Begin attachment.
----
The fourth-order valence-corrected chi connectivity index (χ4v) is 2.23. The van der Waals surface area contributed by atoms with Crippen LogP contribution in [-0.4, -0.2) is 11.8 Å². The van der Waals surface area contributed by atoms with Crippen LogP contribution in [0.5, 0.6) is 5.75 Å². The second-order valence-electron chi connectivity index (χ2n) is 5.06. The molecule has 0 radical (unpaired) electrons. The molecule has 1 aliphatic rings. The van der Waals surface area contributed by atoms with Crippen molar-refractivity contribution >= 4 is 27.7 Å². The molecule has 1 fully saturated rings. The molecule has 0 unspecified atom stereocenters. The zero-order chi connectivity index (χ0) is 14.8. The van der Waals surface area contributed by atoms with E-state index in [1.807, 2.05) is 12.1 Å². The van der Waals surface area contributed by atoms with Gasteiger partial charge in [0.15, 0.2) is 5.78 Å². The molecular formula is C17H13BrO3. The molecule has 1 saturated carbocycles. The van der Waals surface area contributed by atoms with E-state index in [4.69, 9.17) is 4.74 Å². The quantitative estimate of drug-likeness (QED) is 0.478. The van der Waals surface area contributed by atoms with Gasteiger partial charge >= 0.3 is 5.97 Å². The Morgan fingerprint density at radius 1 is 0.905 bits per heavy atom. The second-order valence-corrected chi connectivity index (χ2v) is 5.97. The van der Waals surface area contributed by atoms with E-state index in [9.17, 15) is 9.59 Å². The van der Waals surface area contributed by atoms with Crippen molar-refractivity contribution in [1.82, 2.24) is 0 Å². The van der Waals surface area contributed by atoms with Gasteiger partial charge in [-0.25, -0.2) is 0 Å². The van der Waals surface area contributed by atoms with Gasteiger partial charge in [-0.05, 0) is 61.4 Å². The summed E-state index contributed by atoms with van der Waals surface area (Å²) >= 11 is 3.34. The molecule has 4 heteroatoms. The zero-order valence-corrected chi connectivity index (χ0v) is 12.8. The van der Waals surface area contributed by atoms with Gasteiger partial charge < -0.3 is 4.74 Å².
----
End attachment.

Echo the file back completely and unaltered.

The fourth-order valence-corrected chi connectivity index (χ4v) is 2.23. The van der Waals surface area contributed by atoms with Crippen LogP contribution in [-0.4, -0.2) is 11.8 Å². The van der Waals surface area contributed by atoms with Crippen LogP contribution in [0.5, 0.6) is 5.75 Å². The second-order valence-electron chi connectivity index (χ2n) is 5.06. The molecule has 0 radical (unpaired) electrons. The molecule has 1 aliphatic rings. The van der Waals surface area contributed by atoms with Crippen molar-refractivity contribution >= 4 is 27.7 Å². The molecule has 1 fully saturated rings. The molecule has 0 unspecified atom stereocenters. The zero-order chi connectivity index (χ0) is 14.8. The van der Waals surface area contributed by atoms with E-state index in [1.807, 2.05) is 12.1 Å². The van der Waals surface area contributed by atoms with Gasteiger partial charge in [0.15, 0.2) is 5.78 Å². The molecular formula is C17H13BrO3. The molecule has 1 saturated carbocycles. The van der Waals surface area contributed by atoms with E-state index in [4.69, 9.17) is 4.74 Å². The quantitative estimate of drug-likeness (QED) is 0.478. The van der Waals surface area contributed by atoms with Gasteiger partial charge >= 0.3 is 5.97 Å². The Morgan fingerprint density at radius 1 is 0.905 bits per heavy atom. The second-order valence-corrected chi connectivity index (χ2v) is 5.97. The van der Waals surface area contributed by atoms with E-state index in [9.17, 15) is 9.59 Å². The van der Waals surface area contributed by atoms with Crippen molar-refractivity contribution in [1.82, 2.24) is 0 Å². The van der Waals surface area contributed by atoms with Gasteiger partial charge in [-0.25, -0.2) is 0 Å². The van der Waals surface area contributed by atoms with Gasteiger partial charge in [-0.05, 0) is 61.4 Å². The summed E-state index contributed by atoms with van der Waals surface area (Å²) >= 11 is 3.34. The molecule has 4 heteroatoms. The zero-order valence-corrected chi connectivity index (χ0v) is 12.8. The van der Waals surface area contributed by atoms with Gasteiger partial charge < -0.3 is 4.74 Å².